This team is just allergic to shooting.
Poetry can be a lot of different things. It can be beauty or brutality, love or anger, excitement or mundanity, whatever you’re looking for can be found within its definition.
A basketball game was played last night at the aptly named Mizzou Arena in which the subsequent events could be described as poetic. Two basketball teams, largely indifferent to the landscape of college basketball these days, faced off in a game where the outcome was unlikely to matter much to the tepid interest of each fan base. And so as it was, a game was played.
170 miles to the West, two rivals played in a basketball game which rocked the college basketball news cycle. While Missouri was playing its new permanent SEC basketball rival in a league where both schools are still viewed as misfits, Kansas and Kansas State squared off in the Sunflower Showdown. Things turned violent at the end of a KU blowout and everyone expressed equal parts outrage and glee at the brawl. So while the news cycle was buzzing about an incident involving Silvio De Sousa, a stool, an injured K-State reserve, both benches, plus a few fans… Missouri quietly set an all-time record for most consecutive free throws made.
All streaks end at some point. Missouri’s streak ended with a free throw which could have tied the game with 28 seconds to play.
If you’re a Missouri sports fan, you’re likely to be focused on the pure cruelty of sports, and that’s ok if it’s for you. It’s not really for me. Last night was the beautiful poetry of sports. With Missouri in desperate need of a win, playing a team with the second worst KenPom rating in the conference, the longest free throws made streak all hanging in the balance, Mitchell Smith missed.
- It’s really not hard to figure out how they lost. You basically won every category except for the shooting ones. It’s hard to win when you shoot as poorly as Missouri does, and did last night. With no real possibility of generating twos, the Tigers were stuck shooting far more threes than they wanted, and even by volume it wasn’t enough to make up the ground they needed.
- The fact Missouri finally cracked a point per possession and still lost is every indication this is a team which is completely scuffling. They’ve been nearly perfect at the line and they’ve had to be because the other shots aren’t falling.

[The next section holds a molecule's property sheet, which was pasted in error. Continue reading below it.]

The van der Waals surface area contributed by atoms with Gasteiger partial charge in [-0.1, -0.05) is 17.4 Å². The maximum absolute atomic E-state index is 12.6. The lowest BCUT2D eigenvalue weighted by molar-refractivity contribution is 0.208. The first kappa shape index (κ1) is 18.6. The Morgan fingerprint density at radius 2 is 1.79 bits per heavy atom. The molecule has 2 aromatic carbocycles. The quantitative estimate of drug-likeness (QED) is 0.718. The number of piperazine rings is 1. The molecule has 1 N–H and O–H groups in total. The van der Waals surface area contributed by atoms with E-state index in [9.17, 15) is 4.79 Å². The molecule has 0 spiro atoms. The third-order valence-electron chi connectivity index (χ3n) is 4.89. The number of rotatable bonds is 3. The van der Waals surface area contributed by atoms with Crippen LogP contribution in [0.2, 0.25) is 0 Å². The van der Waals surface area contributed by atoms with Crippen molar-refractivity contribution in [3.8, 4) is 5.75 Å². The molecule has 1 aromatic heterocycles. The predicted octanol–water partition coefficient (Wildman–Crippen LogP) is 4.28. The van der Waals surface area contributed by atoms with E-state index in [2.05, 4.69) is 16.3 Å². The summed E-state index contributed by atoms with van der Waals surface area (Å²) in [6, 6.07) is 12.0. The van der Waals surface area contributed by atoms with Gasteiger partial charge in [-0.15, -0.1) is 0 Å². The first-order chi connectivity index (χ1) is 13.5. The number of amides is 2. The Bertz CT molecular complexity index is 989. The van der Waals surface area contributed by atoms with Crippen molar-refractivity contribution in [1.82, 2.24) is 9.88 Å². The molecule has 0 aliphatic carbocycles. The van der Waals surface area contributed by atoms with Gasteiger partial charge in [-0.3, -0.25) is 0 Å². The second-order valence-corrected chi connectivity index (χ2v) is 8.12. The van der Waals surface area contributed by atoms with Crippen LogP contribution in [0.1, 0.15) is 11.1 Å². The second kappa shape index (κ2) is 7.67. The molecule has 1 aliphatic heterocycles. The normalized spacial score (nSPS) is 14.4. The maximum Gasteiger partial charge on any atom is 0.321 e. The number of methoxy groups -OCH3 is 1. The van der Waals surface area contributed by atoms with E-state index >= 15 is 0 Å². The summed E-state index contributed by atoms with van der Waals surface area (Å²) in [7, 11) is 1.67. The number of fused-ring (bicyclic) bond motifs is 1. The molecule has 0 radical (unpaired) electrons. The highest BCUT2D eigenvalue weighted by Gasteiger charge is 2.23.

- Mizzou was losing the turnover battle, then forced 3 turnovers during their comeback. They nearly forced a fourth when Javon Pickett was called for his fifth foul (upon replay it didn’t look much like he committed a foul). But with a slight edge, Mizzou committed its 12th turnover, a charge on Dru Smith, with a chance to win the game. Poetic.
Your Trifecta: Dru Smith, Mark Smith, Mitchell Smith
On the season: Dru Smith 29 points, Mark Smith 23 points, Jeremiah Tilmon 15 points, Javon Pickett 12 points, Kobe Brown 12 points, Mitchell Smith 7 points, Xavier Pinson 6 points, Torrence Watson 3 points, Tray Jackson 2 points, Reed Nikko 1 point, Parker Braun 1 point
Before the season, I think most of us around here looked at the early production from Pickett, the late production from Torrence Watson, and the occasional flashes from Xavier Pinson and thought a breakout from one or all three of the sophomores would be a key for an improved Tigers squad this year. Against Texas A&M here was their line:
- 79 minutes, 20 points, 2-6 2FG, 3-16 3FG, 7 TOs… for a 66.7 ORtg.
Dru Smith has been good lately. He turned the ball over a lot yesterday, but it’s safe to say he’s not the problem with this team. Mark Smith didn’t have a great shooting day, but also wasn’t the problem. Mitchell Smith didn’t score a single basket and made the trifecta.
The problem is this— the sophomores just don’t provide this team enough to make up the difference. Missouri needed offense from three players last night, they got it from two of them. They nearly had it from Torrence Watson, but after making two of his first four threes, he missed his next four attempts, including the last one which could have won the game.
“The mark of a good offensive night is how many players were 40% or higher in Floor%”
We say this a lot. Reed Nikko got there with a usage of 2%. But Missouri’s high usage players were all below their mark except for Dru Smith. Pinson’s 18% is a big drag, but Watson’s 31% usage rate with a 26% Floor Rate is just as dragging, if not more so.
And no Tray Jackson. I don’t know.
With a short bench thanks to Kobe Brown’s illness, nobody stepped into the void
Keep in mind, Mitchell Smith hadn’t missed a free throw all year, to the point he was 17 of 17. The last free throw left his hand and he knew it missed. He shouted, “It’s off!” which was picked up by the microphones on the floor. Texas A&M grabbed the rebound, then air balled a free throw before missing the second and the Tigers had another chance.
Then after Dru’s charge, Missouri had one more chance. Down two, with 2.1 seconds on the clock, Cuonzo Martin diagrammed his best last second chance. Mark Smith hurled the ball with precision to Parker Braun who deftly caught the ball and kicked to Torrence Watson for an open 3-point attempt.
And in a year where Missouri’s fate has often been tied to their inability to make 3-point shots, in a season where their 30% seasonal rate has been well below expectations, and in a game where they attempted 35 threes and missed 26 of them, their last attempt caromed off the back rim.